While on the bench, Federal Judges are required to actively rule on parties' pretrial motions and objections relating to discovery. Failure to do so could result in prejudice to litigants and their cases.
Plaintiffs got into an accident while driving a car produced by defendant. Plaintiffs sued defendant under theories of products liability and fraud. Over two years, the parties engaged in lengthy discovery disputes. Among other unreasonable tactics, Plaintiffs asked for almost every document that Defendant had in its possession, and Defendant barely gave Plaintiffs anything and tried to delay discovery several times. The Court didn't rule on defendant's discovery objections, and defendant moved to dismiss the fraud claim. the Court again did not rule on the motion. Defendant then asked for a protective shield to shield confidential business documents from discovery, and the court adopted an order that almost completely ruled against the defendant. After this ruling, defendant decided to withhold numerous amounts of properly discoverable information.
Plaintiffs then filed a motion to compel defendant to respond to the production requests. After a hearing, the Court made it clear that it had no intentions of ruling on any discovery disputes, because the Court wanted the parties to work it out themselves. After more discovery disputes, the court granted Plaintiffs’ motion for sanctions against Defendant for continuing to be uncooperative with discovery. The court ruled to enter a default judgment against Defendant and ordered Defendant to pay Plaintiffs’ expenses. In addition, the court ordered to vacate Defendant’s protective order. Defendant appealed.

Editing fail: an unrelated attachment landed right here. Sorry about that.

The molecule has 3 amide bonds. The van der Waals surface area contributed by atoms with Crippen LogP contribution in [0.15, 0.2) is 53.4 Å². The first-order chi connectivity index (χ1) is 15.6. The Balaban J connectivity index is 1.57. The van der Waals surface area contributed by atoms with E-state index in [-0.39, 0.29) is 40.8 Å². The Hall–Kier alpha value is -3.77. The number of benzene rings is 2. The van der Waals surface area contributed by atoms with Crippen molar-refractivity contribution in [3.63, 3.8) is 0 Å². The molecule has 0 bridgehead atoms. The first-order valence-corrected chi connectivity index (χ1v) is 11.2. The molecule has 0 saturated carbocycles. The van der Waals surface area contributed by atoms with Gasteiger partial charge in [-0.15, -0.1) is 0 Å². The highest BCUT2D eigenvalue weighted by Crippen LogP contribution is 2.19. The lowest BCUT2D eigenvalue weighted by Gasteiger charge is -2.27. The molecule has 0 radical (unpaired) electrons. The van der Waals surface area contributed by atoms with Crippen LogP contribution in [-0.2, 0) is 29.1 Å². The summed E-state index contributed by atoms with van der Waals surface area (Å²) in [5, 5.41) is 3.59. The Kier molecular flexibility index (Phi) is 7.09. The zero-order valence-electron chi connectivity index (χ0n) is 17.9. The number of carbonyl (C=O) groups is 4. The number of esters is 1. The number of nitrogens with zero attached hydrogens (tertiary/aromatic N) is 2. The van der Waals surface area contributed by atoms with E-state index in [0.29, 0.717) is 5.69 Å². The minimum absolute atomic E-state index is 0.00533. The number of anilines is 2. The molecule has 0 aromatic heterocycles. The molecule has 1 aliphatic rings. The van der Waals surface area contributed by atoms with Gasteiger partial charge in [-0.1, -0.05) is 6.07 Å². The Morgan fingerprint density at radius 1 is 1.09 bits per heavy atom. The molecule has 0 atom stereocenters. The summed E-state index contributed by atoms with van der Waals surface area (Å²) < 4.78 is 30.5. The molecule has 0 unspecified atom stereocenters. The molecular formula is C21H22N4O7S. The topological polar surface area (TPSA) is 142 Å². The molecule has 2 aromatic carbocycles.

Whether District Courts are required to rule on litigants' pretrial motions and/or objections related to discovery.
Yes, District Courts are required to rule on litigants' pretrial motions and objections related to discovery.
In holding that the lower court erred when it failed to manage the discovery issues, the appellate Court held that the lower court had an obligation to actively manage the docket, and dismiss questionable claims, thus streamlining the proceedings. Further, the lower court should have intervened in certain circumstances, otherwise discovery might never get resolved. Finally, when the court finally decides to rule on a discovery dispute, it must have an actual basis to make such a ruling, and may not do so arbitrarily.